Happy Tuesday everyone! It is the second day the week. I hope everyone is doing well and is safe. Oh well, Tuesday also means one thing, a Top Ten Tuesday update! Top Ten Tuesday is an original blog meme created by The Broke and the Bookish and is currently being hosted by That Artsy Reader Girl. This week’s given topic is Book I Read In One Sitting (or would have if I had the time)


I am starting the list with one of my more recent reads. Chilean writer Alejandro Zambra’s Multiple Choice is a title I have never heard of until this year when I encountered a list recommending it as a must-read book about South America. The moment I encountered a copy of the book, I didn’t hesitate in buying it. As I was also in the midst of a Latin American reading month, I immediately read the book. At a little under a hundred pages, it was really a quick read but it was no ordinary read. Taking the structure of the Chilean Academic Aptitude Test, the novel has no solid plot but the questions make one think about the role of multiple choice tests in our lives. Parts-parody and parts-social commentary, it was a thought provoking read that entails a lot of critical thinking.

Chilean novelist Luis Sepulveda’s The Old Man Who Read Love Stories is another fairly recent read. It was also part of my recent South American literature immersion. At less than 150 pages, it is a slender book that I read in one sitting. The novel was set in a remote river town deep in the Ecuadoran jungle where the titular “old man” Antonio José Bolívar was living a tranquil life in the company of nature. To kill the time, he reads romance novels brought by the dentist who visits twice a year. Order in the town was unsettled when a female ocelot went rogue and killed a man. Bolívar was then forced to join the manhunt. It was another product of masterful storytelling as it grappled with the impact we have had on nature and our environment.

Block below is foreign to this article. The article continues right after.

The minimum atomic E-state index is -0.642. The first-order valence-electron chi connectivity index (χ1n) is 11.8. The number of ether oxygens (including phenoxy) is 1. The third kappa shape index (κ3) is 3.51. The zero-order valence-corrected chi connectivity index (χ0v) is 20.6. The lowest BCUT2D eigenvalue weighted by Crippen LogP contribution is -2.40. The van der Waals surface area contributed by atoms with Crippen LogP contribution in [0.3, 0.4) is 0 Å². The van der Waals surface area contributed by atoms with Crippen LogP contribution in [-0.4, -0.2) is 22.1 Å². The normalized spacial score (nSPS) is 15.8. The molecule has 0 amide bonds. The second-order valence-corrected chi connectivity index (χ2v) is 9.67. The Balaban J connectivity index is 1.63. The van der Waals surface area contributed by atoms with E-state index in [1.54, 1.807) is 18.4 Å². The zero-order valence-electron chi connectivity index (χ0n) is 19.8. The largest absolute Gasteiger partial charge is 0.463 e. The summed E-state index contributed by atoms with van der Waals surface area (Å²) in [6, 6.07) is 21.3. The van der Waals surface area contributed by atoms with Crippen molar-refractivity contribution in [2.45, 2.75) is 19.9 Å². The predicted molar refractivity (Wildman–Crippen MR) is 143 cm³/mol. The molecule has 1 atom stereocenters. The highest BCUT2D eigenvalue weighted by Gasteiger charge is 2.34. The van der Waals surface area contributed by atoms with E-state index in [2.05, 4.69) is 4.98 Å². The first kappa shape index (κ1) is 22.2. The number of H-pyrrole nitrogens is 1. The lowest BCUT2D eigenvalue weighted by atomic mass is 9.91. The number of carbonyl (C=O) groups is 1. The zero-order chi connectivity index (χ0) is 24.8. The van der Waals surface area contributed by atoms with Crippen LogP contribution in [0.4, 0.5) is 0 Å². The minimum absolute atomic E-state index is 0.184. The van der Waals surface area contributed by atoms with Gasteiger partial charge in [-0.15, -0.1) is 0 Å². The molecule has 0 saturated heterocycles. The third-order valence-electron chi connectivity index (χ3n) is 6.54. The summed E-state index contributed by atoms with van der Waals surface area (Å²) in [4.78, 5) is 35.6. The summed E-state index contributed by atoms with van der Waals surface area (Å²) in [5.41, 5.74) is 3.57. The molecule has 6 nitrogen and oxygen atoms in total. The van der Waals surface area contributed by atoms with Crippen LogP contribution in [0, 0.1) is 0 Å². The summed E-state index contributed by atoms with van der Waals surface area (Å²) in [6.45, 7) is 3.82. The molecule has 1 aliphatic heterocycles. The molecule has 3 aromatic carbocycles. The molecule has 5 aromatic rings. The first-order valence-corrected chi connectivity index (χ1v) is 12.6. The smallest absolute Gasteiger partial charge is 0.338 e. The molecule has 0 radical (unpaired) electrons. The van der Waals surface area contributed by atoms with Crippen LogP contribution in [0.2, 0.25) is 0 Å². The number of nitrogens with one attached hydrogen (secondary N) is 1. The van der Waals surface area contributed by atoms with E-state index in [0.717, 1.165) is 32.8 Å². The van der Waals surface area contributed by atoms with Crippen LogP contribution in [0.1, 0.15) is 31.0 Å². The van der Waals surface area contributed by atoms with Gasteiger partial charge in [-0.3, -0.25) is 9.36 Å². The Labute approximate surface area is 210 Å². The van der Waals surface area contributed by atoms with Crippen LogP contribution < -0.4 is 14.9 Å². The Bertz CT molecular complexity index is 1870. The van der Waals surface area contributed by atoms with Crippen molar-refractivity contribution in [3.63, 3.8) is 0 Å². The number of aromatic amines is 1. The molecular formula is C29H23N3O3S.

During my university days, I have been building my portfolio on romance fiction after years of immersing in suspense and mystery fiction. One of the authors that caught my fancy was Nicholas Sparks (and yes, because I liked A Walk to Remember and The Notebook). It was a reading phase I had as I tried to read as many Sparks novel as I can. One of these novels was Nights in Rodanthe. At less than 200 pages, it was a very readable novel. It was no surprise that I completed it within two hours of starting it. It was, however, one of my lesser favorite of Sparks’ works.

Ernest Hemingway’s The Old Man and the Sea is, without a doubt, one of the most popular titles in the world of literature. It was even listed as part of the 1,001 Books You Must Read Before You Die. I read the novel back in 2016, when I was supposed to go to work (I didn’t mind getting late for it was a weekend anyway). I picked it for it was quite short, less than a hundred pages and within two hours, I was already done. Reading The Old Man Who Read Love Stories this year reminded me of the Hemingway classic for both books dealt with the impact of humans on nature.

Yasunari Kawabata’s Thousand Cranes is easily one of my favorite Japanese novels. It explored several themes that were seminal in the period it was written, with particular emphasis on the shift from traditional values to more westernized values as an offshoot of the Second World War. These subjects were explored through the protagonist, Kikuji, an orphan who got involved with one of his father’s former mistresses, Mrs. Ota. Although it was a little over a hundred pages, the lush details of Japanese culture and society were vividly captured by the Nobel Laureate in Literature. This novel is one of the many reasons why Japanese literature is one of my favorite parts of the literary world.